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March 20, 2024

How to Decline a Job Interview Professionally


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Like many others, Mark was feeling unsure about this potential job prospect and was wrapped up in a mental debate about how to decline a job interview. “I don’t think I want to go ahead with the interview. I am not interested in this job prospect,” Mark thought to himself after two days of vacillating about whether to attend the interview or not.

It is perfectly normal to decline a job interview. People halt job interviews for various reasons. Whether you’re a fresh graduate looking to spread your wings in the working world, a seasoned employee searching for greener pastures in a new company, or venturing into a new industry, it is not uncommon to pull the brakes before the interview. 

It is okay to decline a job interview if the reasons are right for you.
It is okay to decline a job interview if the reasons are right for you.

This article sets out to discuss reasons why people decline a job interview and several basic steps and pointers on how to decline a job interview. 

Why do People Reject Interviews?

There are several reasons why people decline interviews and here are some common examples:

Job Mismatch

Employment advertisements do not always present all the information about a job such as its scope and the required skills and experience for the position advertised. Although we should do our due diligence to understand what the work entails, we often shoot out our resumes and applications before aptly researching it, in the interest of time. Jobs that appear to be mismatched with our skills and experiences are one reason why interviews are halted.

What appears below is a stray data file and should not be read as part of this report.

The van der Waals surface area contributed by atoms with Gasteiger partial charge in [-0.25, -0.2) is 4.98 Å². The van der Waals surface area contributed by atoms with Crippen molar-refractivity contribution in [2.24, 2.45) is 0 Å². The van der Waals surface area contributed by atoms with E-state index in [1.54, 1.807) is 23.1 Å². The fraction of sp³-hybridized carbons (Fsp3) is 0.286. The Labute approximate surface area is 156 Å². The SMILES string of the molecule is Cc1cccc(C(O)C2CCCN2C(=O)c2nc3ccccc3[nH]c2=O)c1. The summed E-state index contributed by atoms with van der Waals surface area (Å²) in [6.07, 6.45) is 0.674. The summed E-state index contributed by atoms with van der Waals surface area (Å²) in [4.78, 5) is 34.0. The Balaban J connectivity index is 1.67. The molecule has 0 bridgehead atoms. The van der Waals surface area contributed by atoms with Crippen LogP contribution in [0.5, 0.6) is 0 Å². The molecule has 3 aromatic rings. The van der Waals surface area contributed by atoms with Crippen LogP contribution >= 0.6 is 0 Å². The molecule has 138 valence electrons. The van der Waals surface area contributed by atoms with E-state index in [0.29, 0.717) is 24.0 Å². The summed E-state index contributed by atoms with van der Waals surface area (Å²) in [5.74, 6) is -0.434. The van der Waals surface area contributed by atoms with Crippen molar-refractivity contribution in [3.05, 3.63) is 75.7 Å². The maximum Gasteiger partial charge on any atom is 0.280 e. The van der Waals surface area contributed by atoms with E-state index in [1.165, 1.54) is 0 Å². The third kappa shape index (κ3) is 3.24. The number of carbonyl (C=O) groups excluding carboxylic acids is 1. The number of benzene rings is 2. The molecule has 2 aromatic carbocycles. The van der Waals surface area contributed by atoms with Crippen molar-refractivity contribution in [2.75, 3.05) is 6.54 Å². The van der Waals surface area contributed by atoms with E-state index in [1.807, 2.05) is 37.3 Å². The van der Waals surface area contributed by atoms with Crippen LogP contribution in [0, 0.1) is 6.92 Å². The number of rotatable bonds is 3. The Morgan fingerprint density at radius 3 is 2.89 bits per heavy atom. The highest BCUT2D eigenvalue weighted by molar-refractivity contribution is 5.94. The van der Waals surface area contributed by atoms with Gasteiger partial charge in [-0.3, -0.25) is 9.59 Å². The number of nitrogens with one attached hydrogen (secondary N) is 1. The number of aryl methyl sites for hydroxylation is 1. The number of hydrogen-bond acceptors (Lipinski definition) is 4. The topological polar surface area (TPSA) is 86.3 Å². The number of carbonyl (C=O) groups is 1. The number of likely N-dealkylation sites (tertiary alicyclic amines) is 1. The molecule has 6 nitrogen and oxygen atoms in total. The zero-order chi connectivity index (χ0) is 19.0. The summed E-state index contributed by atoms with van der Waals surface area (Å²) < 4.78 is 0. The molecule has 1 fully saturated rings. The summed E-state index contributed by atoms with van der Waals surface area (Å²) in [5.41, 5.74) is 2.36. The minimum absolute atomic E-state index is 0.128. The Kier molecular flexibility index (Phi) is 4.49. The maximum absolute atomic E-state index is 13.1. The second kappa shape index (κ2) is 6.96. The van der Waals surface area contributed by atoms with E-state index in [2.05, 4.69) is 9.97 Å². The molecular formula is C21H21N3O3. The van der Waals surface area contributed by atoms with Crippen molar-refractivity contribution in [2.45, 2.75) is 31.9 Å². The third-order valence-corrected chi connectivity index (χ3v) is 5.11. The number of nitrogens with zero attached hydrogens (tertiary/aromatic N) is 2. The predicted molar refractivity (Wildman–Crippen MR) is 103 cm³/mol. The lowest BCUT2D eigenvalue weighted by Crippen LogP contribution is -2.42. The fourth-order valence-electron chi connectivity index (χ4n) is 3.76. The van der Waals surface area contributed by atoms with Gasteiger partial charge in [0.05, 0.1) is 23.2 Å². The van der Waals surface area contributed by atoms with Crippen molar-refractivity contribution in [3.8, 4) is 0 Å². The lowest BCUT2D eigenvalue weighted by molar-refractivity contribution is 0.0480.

Our due diligence in researching the job vacancy and company can help us make better decisions in our job applications.
Our due diligence in researching the job vacancy and company can help us make better decisions in our job applications.

Unaligned Values

In the process of researching the new company, one may start to question if the company’s values align with theirs. Unaligned values may not necessarily be negative values, but just different ways of approaching work engagement. Examples of these could include a company culture that priorities completing the work before clocking out, creating an expectation to work late or over the weekends if required; a work culture that epitomises productivity over creative expression or vice versa; company traditions that emphasise participating in extra-work activities such as post-work dinners, and the like. When we can recognise the unaligned values sooner, we demonstrate our authentic selves by being true to our values and have peace about declining a job interview.

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Do read this article on insights into understanding company culture

Other Job Offers

While networking and recommendations can be powerful tools for landing a job, many job seekers also rely on actively submitting applications. An avid job seeker might send out five to ten applications per week, but it’s important to remember that this number can vary greatly depending on factors like industry, experience, and job market competition. According to Zippia, only about 22% of job applications lead to interviews. As hiring managers navigate a large pool of applications and shortlist candidates on different timelines, it’s not uncommon for job seekers to progress in interviews for one position while still waiting to hear back from others. In these situations, declining an interview offer becomes perfectly understandable.